The sports parody movie has taken a beating in recent years. Actually, most parodies have, being locked into themselves being weak parodies of the Zucker-Abrahams-Zucker classic film Airplane! Which tells you something about that film, which owes no small part of its success to being different from anything else at the time.
Dying, Ed Wynn noted, is easy. Comedy on the other hand is hard, so not-negative reviews for Intramural (retitled as Balls Out by some clever PR wag, no doubt) tempted The Boy in to the only showings for this film, which played for one week, last showing every night.
As far as I know, it only played in that theater for that week. Anywhere. In the world. (You can get it on Amazon, at least.)
It was made and starred people I’ve never heard of, though a few of them have been around for a while, and some were or are “Saturday Night Live” regulars. (I can’t imagine that carries much cachet these days but what do I know?)
The ominousness continues as the film opens with the Orion logo. I’ve been seeing that logo more and more lately, so I can only assume the once great/once bankrupt company…well, had its logo purchased by some distribution company.
The premise is that, during the final game of a freshman Intramural flag football league, our heroes, the Panthers succeed in a last minute play to win the game—at the cost of one of their players being paralyzed from the penis down. Yes. Right from there.
It’s four years later after the credits roll and down-on-his luck fifth-year senior Caleb wants to reassemble the Panthers (who haven’t spoken since that game, apparently) for a last chance at glory before going on to his horrible, horrible life of wealth with his rich, monstrous girlfriend and her overbearing dad.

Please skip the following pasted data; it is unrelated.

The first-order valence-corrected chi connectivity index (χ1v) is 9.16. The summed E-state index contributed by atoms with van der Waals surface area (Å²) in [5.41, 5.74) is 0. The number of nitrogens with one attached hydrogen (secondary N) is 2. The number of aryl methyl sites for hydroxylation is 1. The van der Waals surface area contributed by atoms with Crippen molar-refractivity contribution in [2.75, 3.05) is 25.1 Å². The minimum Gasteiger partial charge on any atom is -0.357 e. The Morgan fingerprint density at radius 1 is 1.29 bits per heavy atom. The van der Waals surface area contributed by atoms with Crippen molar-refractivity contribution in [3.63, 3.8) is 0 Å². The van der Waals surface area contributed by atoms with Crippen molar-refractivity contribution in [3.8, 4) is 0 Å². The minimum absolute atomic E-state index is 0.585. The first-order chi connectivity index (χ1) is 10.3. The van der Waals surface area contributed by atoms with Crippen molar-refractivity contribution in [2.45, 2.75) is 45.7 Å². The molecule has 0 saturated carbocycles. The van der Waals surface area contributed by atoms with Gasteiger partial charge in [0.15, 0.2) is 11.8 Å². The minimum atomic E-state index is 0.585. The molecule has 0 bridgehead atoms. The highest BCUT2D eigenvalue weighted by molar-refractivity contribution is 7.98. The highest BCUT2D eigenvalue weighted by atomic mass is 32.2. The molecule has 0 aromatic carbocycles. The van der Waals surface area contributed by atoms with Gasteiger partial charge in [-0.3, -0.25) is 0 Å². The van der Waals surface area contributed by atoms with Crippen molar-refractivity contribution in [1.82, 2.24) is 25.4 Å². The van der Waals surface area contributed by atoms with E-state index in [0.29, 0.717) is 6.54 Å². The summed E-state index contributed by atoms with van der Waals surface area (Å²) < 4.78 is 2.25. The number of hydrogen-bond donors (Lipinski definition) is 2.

Yeah, look, the more I explain the plot, the dumber it’s going to sound. ‘cause it is dumb.
But look, there were a lot of ways to go, here. They could’ve played it mostly straight with some wacky situations, somewhere past Dodgeball land into, say, The Replacements or Major League, or they could’ve gone for full-on Airplane! style absurd. The former probably would’ve been boring, and the latter would’ve been an atrocity, if modern attempts are any guide.
So, where they sit is in this realm of silliness that has enough story structure to hang on to—the hero meets the girl of his dreams and the villain uses his fiancee to create the necessary 2nd act nadir—and never goes into the surreal. At one point, their scrappy coach tells them (in the words of FDR) “Anyone can piss on the floor. It takes a real man to shit on the ceiling. And that’s NOT a metaphor!”
So, at one point, they actually try it. It’s not a high water mark for the film, but it sort of makes sense in the scheme of things.
There is some cleverness here. Scrappy coach—the wheelchair bound victim of the first game injury—explains everything in terms of sports movies early on, and there’s a montage of an entire movie with all the characters going through those steps. At that point, I thought, well, crap, now we’ve seen the whole movie—except that instead the narrative uses an entirely different set of sports movie clichés.
I dunno. It won us over. It just kept throwing joke after joke, without reaction takes (which are murder when a joke fails), and without apology. “Just keep up with us,” it seems to say, “and we’ll get to something you like.” It’s so low-budget and earnest, you end up kind of rooting for it like an underdog sports team.
So, maybe only half the jokes land. There are a lot of jokes. The characterization is cartoonish, but you still kind of care about the characters.
There were only two guys in the theater beside us, a couple of dude-bros (in the parlance of our time) who were laughing hysterically at most of it. So, not for everyone, for sure, but definitely for those guys.